Paint a mental picture of this one.
You’ve been owning a female dog for quite some time now. Ever since she was a puppy, you were always around to provide her all the love and care she needed.
Then eventually, you notice a change in your dog’s behavior. You start to notice the little changes in her appetite, and the next thing you know, what once was a puppy is now giving birth!
Pregnancy in dogs is obviously inevitable. For us pet parents, it doesn’t come off as a surprise that your puppy giving birth will require some sort of preparation and readiness. Regardless of your dog’s breed, chances are you have already brushed up on your pet care tips and tricks.
But the case for pregnancy can be a bit different to deal with. As a pet owner, it is your responsibility to be equipped and ready for potential heat cycle, behavior changes, and even the birth itself in some cases!
In this feature, we’re going to talk about how you can be prepared for the said cycle, how long does it take for a dog to give birth, and other useful tips you can use for handling this period in a dog’s life.
Let’s get started!
How Long Does Pregnancy Take?
Probably the reason why you are still reading is you are curious about how long does your dog’s pregnancy take.
After she gets pregnant, a dog will go into labor on an average of 63 days, or 9 months.
However, knowing the pregnancy duration is never considered to be enough in terms of preparation. Just like any responsible pet parent, you’re going to want to be in the know of what stages you need to be aware of, and how you can deal with the situation when the time comes.
Let’s have a closer look at what you can expect as a soon to be pet god-parent!
Signs Of Pregnancy
For our four-legged friends, the early signs of labor are not that easy to spot. Aside from the behavioral changes, there isn’t really anything that you can work from.
According to experts, just like humans, dogs carry their babies in trimesters. Although known to be shorter by 21 days, their pregnancy is often measured from the day they ovulate to the day that the puppy (or puppies) are born.
For the common signs of pregnancy, a pet parent may have to wait until the second trimester before the obvious symptoms show up. Hormone changes are common around week four, and a change in energy and loss of appetite starts to surface.
Since your pooch doesn’t want to eat, it helps to not force her appetite, since there will be times in which she will not want to eat anything at all. It’s important that you allow her to follow her body’s instincts, as most often than not, she will eat whenever she prefers to. If unsure, you can always pay your veterinarian a visit.
You may also start no notice that her nipples start to swell, and it appears to redden as it starts to get ready for milk production.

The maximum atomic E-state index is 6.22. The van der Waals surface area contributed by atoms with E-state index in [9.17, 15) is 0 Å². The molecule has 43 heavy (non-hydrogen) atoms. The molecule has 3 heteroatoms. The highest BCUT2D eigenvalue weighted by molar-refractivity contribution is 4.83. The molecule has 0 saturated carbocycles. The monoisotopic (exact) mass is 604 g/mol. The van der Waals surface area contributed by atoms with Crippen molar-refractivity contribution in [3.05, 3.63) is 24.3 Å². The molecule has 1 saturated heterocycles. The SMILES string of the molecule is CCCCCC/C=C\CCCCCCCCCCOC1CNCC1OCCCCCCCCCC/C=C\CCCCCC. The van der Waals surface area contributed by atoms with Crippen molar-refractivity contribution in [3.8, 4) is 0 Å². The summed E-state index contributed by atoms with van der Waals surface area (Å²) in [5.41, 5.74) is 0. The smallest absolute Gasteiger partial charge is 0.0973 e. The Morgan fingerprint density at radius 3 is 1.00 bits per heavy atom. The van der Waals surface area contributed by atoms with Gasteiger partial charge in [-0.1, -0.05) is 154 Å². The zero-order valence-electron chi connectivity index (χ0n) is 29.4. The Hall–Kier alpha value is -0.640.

After which, weight gain is then noticed at around the fifth or sixth week, depending on the breed and size of your pooch. You start to notice an increased appetite, and because of this, you may want to feed her foods rich in energy but low in fiber count.
Since the abdominal pressure increases as the fetus increases in size, it’s highly advisable for the pet owner to give meals small in size.
If any of the signs do not show and you have a suspicion that your pooch may be pregnant, a visit to the veterinarian may be the way to go.
Your licensed pet professional may be able to identify your hunch via hormone tests, palpation, x-ray, and ultrasound. Highly considered as the last remaining signs (just in case it still isn’t that plainly obvious), your veterinarian will then proceed with performing abdominal palpation, just to feel your dog’s belly to identify the growing puppies. The x-ray scans will be able to help in identifying just exactly how many puppies you should expect.
Trust me, knowing how pups you’ll be having will help you later on.
Signs and Procedures of Labor
According to the American Kennel Club, there are three stages of labor.
For the first stage, symptoms such as restlessness, intermittent nesting, refusing to eat, vomiting, panting, a clear vaginal discharge, and reclusive behavior start to show.
As for stage two, this is when the puppy is delivered, and can take any time between 1 to 24 hours. It’s crucial to know exactly how many puppies are expected, so as to be able to monitor every time your dog delivers a puppy, which should be in intervals of every 30 to 60 minutes, and delivery should not be more than 1 to 2 hours.
And now for the third and last stage, the placenta is known to be delivered. With stages two and three usually happening at the same time, stage three is only completed once all placentas have delivered. It usually happens 15 minutes after a puppy is born.
Post-Pregnancy: Best Practices
Your best shot will always be having a licensed professional around the time that your pooch gives birth. At the end of the day, their advice would serve your dog best, and the entire process of pregnancy can be a bit messy.
Aside from all the professional help you can find, it also helps to have yourself equipped with all the knowledge you can find about puppy care, potential food diet for both the mother and the puppy, and overall methods you can use in taking care of a mother dog and her pups.
Now that we’re all aware that pregnancy takes 63 days or 9 months for our four-legged friends, it’s important to be made aware of the potential help your dog will be needing from you for a successful birth. It helps to maintain a proper diet, a fair amount of exercise, and constant visits to the veterinarian to ensure that your dog will have a safe delivery!